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Posted by on Aug 31, 2015 in blog, Cure & Remedies, Proactive Healthcare | 0 comments

Diabetes And The Eye

Diabetes And The Eye

 

Diabetes affects many systems through its propensity to cause closure of minute blood vessels called microangiopathy. When this happens in the retina, the important light sensitive layer at the back of the eye, it is called diabetic retinopathy. Incidentally this is the most common cause of irreversible adult blindness in the industrialised world. The disease usually develops gradually and insidiously over years, with no effect on vision at the early stage. The duration of the disease and the control of blood sugar levels have an important bearing on the development and progress of this disease. The most dangerous period are those years when the patient has completely deranged blood sugars and has still not been diagnosed. There are patients who may be in this state for five to seven years presenting directly with diabetes related complications. The practice of periodic preventive health  checks, which have caught on over the years, have played an important role in early detection of diabetes. The credit of introducing this concept of health checks goes to the Apollo group, and more specifically to Dr Prathap Reddy himself who introduced this at the Chennai Apollo a few decades ago.

Stages

Diabetic retinopathy can be broadly divided into two stages: non-proliferative and the more advanced proliferative. The basic problem is decreased blood supply to the retina. In the non-proliferative stage, leakage from ischemic capillaries is the hallmark, resulting in swelling of the retina (macular oedema), which can cause significant drop in vision. In the more advanced proliferative stage, the retina responds by development of new blood vessels. This can lead to bleeding into the jelly of the eye (vitreous haemorrhage) or development of elastic bands on the retina (traction retinal detachment). The natural course of all these developments is complete blindness.

Testing and Diagnosis

Fortunately, today medical science is equipped to handle these pathologies and restore sight completely, or at  Prevention is the key to management of this disease, and is often overlooked. It is strongly recommended that all diabetic patients must have their retina checked once a year by a qualified eye surgeon, which would include a thorough retinal examination after dilation. Good control of sugars is the cornerstone of preventing onset of diabetic retinopathy, a fact doubly important for young diabetics. Your diabetologist will check you for other factors like anaemia, bad lipid profile, micro albuminuria, increased blood pressure and advise you against smoking. All these are often referred to as the bad cousins of diabetes. Beware of opting for cure by alternative medicine options, widely publicised by the lay press to a gullible public. In case your ophthalmologist feels you have diabetic retinopathy, he is likely to conduct some tests, notably FFA and OCT. Fundus Fluorescein Angiography (FFA) involves intravenous injection followed by pictures of the retina taken with a special retinal camera. Optical Coherence Tomography (OCT) is like a CT scan of the retina which detects presence of swelling in the macular area. These tests help your doctor to take a decision about your further treatment.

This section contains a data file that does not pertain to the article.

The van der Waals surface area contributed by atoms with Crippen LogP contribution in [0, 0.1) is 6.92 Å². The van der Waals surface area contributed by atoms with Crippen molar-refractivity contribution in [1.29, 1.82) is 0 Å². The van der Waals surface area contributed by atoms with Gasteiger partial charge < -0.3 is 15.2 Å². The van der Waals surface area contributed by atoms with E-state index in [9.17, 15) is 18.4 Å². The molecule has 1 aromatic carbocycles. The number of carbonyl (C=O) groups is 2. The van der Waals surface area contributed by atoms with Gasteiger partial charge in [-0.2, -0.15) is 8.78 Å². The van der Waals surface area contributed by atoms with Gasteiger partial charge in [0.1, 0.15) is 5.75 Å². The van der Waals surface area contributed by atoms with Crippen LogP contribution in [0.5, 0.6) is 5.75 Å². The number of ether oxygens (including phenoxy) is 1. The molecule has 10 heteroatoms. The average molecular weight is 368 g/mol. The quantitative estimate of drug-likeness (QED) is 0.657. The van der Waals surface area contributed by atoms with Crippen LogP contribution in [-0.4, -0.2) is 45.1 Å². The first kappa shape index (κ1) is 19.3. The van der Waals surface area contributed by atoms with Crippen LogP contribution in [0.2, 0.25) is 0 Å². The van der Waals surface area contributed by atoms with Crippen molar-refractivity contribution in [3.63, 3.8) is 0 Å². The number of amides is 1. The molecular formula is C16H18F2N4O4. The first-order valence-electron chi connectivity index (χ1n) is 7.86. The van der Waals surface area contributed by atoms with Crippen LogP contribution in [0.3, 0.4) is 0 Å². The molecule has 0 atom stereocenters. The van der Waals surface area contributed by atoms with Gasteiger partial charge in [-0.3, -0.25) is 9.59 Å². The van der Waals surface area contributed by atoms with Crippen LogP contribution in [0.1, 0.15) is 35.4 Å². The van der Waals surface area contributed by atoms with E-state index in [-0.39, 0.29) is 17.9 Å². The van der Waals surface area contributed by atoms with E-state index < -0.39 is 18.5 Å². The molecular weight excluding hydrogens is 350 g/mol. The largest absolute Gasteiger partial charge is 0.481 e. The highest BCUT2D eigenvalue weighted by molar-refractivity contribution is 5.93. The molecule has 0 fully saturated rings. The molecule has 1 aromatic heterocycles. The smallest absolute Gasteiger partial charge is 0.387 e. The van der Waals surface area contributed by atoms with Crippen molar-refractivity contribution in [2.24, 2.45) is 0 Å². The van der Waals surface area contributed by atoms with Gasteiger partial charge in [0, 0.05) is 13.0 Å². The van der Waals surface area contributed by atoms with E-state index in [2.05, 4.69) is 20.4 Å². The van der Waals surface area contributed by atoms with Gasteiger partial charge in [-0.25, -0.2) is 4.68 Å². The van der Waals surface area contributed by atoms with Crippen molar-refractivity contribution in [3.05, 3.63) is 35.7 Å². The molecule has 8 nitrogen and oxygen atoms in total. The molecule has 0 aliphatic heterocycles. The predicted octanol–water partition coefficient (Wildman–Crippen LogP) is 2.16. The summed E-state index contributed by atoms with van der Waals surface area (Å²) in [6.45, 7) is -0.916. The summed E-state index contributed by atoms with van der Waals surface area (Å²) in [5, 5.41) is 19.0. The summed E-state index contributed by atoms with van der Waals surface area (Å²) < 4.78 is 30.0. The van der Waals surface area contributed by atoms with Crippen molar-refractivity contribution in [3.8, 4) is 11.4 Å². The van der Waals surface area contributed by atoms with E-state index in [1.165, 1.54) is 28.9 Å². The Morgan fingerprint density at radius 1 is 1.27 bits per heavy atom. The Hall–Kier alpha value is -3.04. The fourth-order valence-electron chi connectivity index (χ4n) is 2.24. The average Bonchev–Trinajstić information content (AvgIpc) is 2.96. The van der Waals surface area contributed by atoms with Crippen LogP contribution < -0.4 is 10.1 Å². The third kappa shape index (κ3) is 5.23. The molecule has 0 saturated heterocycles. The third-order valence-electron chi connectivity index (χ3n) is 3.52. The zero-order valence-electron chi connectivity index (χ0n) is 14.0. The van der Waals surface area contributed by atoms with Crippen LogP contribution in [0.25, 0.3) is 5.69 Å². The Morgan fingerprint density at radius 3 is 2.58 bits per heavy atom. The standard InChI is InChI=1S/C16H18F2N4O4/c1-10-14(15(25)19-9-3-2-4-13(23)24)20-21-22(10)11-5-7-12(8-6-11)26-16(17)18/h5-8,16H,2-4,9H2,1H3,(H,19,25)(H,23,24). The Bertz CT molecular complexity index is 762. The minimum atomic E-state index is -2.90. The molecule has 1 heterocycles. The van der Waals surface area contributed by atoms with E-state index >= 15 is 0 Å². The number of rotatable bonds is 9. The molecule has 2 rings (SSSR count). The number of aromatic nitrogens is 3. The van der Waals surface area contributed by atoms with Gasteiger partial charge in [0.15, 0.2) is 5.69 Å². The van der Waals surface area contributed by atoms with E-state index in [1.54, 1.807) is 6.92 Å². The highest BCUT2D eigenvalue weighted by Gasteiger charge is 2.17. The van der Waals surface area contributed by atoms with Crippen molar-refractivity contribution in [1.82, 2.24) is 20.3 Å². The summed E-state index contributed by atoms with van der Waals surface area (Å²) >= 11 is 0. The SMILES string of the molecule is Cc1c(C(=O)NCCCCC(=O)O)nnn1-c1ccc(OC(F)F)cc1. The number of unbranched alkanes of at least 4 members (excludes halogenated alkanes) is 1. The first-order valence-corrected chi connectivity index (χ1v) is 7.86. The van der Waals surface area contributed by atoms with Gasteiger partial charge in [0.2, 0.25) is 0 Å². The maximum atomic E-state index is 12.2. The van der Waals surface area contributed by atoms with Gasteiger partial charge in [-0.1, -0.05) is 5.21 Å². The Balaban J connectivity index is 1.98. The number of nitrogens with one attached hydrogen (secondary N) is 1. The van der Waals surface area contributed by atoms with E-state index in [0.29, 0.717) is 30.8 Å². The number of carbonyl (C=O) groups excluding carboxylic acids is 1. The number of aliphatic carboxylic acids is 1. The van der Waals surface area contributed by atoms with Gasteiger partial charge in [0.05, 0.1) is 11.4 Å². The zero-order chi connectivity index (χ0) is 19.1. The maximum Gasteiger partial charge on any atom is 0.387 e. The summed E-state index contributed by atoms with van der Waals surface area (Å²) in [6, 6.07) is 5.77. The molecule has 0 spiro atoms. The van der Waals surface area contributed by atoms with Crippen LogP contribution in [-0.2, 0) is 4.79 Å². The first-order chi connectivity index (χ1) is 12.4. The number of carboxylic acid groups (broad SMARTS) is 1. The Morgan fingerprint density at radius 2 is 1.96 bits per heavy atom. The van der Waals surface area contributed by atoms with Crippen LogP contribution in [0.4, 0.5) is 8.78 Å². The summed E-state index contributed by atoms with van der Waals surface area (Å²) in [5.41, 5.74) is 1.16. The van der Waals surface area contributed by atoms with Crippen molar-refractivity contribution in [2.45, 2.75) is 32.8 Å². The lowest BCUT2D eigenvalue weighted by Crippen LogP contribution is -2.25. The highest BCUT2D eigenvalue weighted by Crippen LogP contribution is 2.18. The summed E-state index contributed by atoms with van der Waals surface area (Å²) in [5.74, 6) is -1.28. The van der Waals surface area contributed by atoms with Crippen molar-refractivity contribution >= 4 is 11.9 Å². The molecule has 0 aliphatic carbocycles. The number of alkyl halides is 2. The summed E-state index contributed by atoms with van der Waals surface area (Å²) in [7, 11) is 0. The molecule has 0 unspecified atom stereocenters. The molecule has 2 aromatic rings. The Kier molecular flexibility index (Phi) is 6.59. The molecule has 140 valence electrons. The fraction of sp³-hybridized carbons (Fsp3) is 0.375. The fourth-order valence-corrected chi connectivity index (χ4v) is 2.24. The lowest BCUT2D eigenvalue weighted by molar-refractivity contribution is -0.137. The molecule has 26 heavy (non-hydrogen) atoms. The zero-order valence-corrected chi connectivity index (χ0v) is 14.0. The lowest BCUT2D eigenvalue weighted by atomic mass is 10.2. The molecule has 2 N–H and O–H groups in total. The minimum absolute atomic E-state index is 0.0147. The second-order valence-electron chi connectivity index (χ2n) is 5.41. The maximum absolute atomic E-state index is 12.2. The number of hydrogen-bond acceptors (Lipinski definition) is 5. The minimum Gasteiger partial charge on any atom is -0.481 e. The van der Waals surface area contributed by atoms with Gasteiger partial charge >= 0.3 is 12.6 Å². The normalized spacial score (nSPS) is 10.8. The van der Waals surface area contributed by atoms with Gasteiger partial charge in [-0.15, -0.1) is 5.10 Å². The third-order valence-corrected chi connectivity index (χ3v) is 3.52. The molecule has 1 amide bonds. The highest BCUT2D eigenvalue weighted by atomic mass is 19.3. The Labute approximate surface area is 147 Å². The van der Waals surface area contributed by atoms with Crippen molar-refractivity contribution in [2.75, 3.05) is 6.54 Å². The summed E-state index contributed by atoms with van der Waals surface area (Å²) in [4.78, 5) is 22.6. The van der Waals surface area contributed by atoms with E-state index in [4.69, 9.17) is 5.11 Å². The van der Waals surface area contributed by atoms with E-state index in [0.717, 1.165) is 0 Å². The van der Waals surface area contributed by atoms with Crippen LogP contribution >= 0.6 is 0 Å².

Treatment

Patients with significant retinal ischemia are likely to be advised retinal laser treatment. This is non-invasive and may be directed to the retina through a slit lamp or an indirect ophthalmoscope. The treatment is backed by many years of experience and research studies, and is conclusively known to reduce the chances of progression to the next stage of vitreous haemorrhage and traction retinal detachment. Eyes with swelling in the macular area have a new hope in injection of anti VEGF drugs, which can reduce the leakage and chances of bleeding. Drugs such as macugen, lucentis or avastin have shown good efficacy in treatment of macular oedema. Eyes undergoing these treatments need to be followed up carefully on a long term basis. Further intervention may be warranted at a later stage in some patients, as the diabetes itself is not curable. In situations where the disease has advanced to vitreous haemorrhage or traction retinal detachment, vitreous microsurgery forms the mainstay of treatment. The surgery is performed under an operating microscope. Micro instruments are used to remove the blood or fibrous tissue causing traction on the retina. Endolaser is used to treat areas of ischemic retina. The vitreous gel may be replaced by gas or silicone oil. Results of these surgeries are good and visual restoration depends on the extent of pathology being treated. Your retinal surgeon can give you a fair idea of the progress expected in your case during the pre-surgery counselling. Diabetes can predispose the eye to a plethora of ocular pathologies, such as early cataract, open angle glaucoma, acute ischemic optic neuropathy, ocular nerve palsies and orbital mucormycosis. To conclude, timely detection of diabetes followed by good control and periodic dilated retinal examination, hold the key to preventing severe visual loss due to diabetic retinopathy.

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